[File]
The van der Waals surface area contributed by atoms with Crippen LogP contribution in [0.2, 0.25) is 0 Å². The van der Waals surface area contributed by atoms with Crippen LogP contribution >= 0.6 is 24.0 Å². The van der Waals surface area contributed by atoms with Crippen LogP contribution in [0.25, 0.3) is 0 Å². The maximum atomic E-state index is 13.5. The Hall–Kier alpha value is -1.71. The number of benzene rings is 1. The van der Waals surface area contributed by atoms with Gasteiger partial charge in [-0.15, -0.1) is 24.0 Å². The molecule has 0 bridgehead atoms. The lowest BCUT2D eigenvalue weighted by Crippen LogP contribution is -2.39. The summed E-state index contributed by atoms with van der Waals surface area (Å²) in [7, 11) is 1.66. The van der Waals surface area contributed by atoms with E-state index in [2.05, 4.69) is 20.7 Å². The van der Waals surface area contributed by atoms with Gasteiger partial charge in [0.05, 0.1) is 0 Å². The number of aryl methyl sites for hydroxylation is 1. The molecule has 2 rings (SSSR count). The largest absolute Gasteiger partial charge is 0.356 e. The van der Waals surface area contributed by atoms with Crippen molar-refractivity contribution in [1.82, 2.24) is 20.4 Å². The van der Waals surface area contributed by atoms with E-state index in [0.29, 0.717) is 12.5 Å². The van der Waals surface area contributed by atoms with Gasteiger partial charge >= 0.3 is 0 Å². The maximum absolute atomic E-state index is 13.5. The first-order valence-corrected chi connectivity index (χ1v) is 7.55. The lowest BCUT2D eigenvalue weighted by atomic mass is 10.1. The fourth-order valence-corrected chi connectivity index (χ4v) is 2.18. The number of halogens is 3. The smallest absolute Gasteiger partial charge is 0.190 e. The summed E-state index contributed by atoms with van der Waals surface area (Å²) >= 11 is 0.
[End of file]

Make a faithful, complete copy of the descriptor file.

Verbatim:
The van der Waals surface area contributed by atoms with Crippen LogP contribution in [0.2, 0.25) is 0 Å². The van der Waals surface area contributed by atoms with Crippen LogP contribution >= 0.6 is 24.0 Å². The van der Waals surface area contributed by atoms with Crippen LogP contribution in [0.25, 0.3) is 0 Å². The maximum atomic E-state index is 13.5. The Hall–Kier alpha value is -1.71. The number of benzene rings is 1. The van der Waals surface area contributed by atoms with Gasteiger partial charge in [-0.15, -0.1) is 24.0 Å². The molecule has 0 bridgehead atoms. The lowest BCUT2D eigenvalue weighted by Crippen LogP contribution is -2.39. The summed E-state index contributed by atoms with van der Waals surface area (Å²) in [7, 11) is 1.66. The van der Waals surface area contributed by atoms with E-state index in [2.05, 4.69) is 20.7 Å². The van der Waals surface area contributed by atoms with Gasteiger partial charge in [0.05, 0.1) is 0 Å². The number of aryl methyl sites for hydroxylation is 1. The molecule has 2 rings (SSSR count). The largest absolute Gasteiger partial charge is 0.356 e. The van der Waals surface area contributed by atoms with Crippen molar-refractivity contribution in [1.82, 2.24) is 20.4 Å². The van der Waals surface area contributed by atoms with E-state index in [0.29, 0.717) is 12.5 Å². The van der Waals surface area contributed by atoms with Gasteiger partial charge >= 0.3 is 0 Å². The maximum absolute atomic E-state index is 13.5. The first-order valence-corrected chi connectivity index (χ1v) is 7.55. The lowest BCUT2D eigenvalue weighted by atomic mass is 10.1. The fourth-order valence-corrected chi connectivity index (χ4v) is 2.18. The number of halogens is 3. The smallest absolute Gasteiger partial charge is 0.190 e. The summed E-state index contributed by atoms with van der Waals surface area (Å²) >= 11 is 0.